Origin of Carbon dioxide in Selected Mofette Springs in the Eastern Mt. Kenya Region and Associated Characteristics

George Mungai, Hellen Njenga, Eliud Mathu, Vincent Madadi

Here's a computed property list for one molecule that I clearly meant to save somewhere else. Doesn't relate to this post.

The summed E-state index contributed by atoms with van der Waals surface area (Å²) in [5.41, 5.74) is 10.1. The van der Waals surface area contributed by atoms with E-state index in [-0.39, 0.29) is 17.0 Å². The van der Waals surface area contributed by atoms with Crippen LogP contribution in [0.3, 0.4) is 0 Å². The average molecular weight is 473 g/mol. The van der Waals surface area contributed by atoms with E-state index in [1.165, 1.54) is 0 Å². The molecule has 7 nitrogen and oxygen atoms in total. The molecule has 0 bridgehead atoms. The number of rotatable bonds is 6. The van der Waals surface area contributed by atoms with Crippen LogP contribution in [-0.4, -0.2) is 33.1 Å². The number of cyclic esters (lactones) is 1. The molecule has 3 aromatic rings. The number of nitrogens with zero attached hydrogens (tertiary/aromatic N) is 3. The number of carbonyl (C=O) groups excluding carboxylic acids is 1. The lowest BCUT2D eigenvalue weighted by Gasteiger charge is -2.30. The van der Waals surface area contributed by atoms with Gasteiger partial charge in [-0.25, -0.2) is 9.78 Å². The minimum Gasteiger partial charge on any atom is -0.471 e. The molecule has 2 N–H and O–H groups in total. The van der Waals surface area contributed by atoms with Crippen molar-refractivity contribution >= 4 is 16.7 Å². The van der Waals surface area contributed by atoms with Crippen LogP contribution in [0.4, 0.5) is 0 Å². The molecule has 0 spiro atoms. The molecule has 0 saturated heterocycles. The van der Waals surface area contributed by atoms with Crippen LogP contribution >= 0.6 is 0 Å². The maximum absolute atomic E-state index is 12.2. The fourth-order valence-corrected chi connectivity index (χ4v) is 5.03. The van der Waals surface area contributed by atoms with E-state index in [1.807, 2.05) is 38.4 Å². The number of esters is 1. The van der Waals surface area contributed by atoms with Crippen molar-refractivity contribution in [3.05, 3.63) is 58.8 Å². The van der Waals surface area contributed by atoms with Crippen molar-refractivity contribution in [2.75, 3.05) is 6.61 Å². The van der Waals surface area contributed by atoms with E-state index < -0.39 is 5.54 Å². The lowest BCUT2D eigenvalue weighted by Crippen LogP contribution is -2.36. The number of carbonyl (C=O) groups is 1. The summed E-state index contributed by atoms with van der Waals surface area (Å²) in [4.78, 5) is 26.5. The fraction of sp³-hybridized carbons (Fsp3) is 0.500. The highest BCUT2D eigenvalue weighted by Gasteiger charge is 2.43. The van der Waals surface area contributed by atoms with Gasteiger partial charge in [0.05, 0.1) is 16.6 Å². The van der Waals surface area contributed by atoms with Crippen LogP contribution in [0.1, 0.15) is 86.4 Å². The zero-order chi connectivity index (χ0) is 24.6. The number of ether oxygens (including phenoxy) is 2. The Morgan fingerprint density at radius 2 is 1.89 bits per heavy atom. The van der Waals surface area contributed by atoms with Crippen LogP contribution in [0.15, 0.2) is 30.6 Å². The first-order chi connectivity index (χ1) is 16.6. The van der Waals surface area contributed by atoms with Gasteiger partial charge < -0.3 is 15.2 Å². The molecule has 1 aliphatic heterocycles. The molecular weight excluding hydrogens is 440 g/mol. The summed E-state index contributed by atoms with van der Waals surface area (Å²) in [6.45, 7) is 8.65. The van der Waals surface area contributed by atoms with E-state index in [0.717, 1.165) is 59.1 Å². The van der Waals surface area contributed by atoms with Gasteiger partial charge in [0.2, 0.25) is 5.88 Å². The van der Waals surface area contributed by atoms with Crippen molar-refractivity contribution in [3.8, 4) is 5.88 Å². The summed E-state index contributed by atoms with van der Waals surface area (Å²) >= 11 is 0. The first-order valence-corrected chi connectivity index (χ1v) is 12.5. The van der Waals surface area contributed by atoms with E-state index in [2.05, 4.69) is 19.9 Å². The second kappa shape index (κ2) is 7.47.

The Eastern Mt. Kenya region has a significant number of mofette springs containing high content of dissolved carbon dioxide. They include Gikumene, Kathathantu, Kiambogo, Mbwinjeru, Mulathankari, Nthungu, Rwarera-A, Rwarera-B, Tharu and Ukuu. The origin of carbon dioxide and their geochemistry has not been understood. This work was aimed at establishing the origin of carbon dioxide and thereof the chemistry of the mofette springs as a significant contributor of carbon dioxide in the environment. The source of carbon dioxide was determined by measuring the δ13C for dissolved inorganic carbon using cavity ring-down spectroscopy. The δ13C which ranged from -3.394 to +0.283 ‰ Vienna Pee Dee Belemnite was above the mantle signatures of -6 ± 2.5 ‰. This indicated that the CO2 was mantle or deep crust derived probably due to post volcanic degassing with a minor contribution from carbonate minerals. The springs had low temperatures between 21.9-29.7 oC and slightly acidic pH of 5.83-6.57. Dissolved inorganic carbon ranged between 39,184-89,013 μmol/kg, total alkalinity 14,925-61,810 μmol/L and electrical conductivity 1,375-5,195 μS/cm. The predominant cation in the waters was Na+ at 5,261-55,348 μmol/L which was largely counterbalanced by HCO3-. Other ions found in lesser amounts included Mg2+, Ca2+, K+, Cl- and SO42-. The apparent carbon dioxide degassing phenomenon would be of interest in terms of understanding the geoscience of this region, climate change monitoring and harnessing the potential socio-economic benefits



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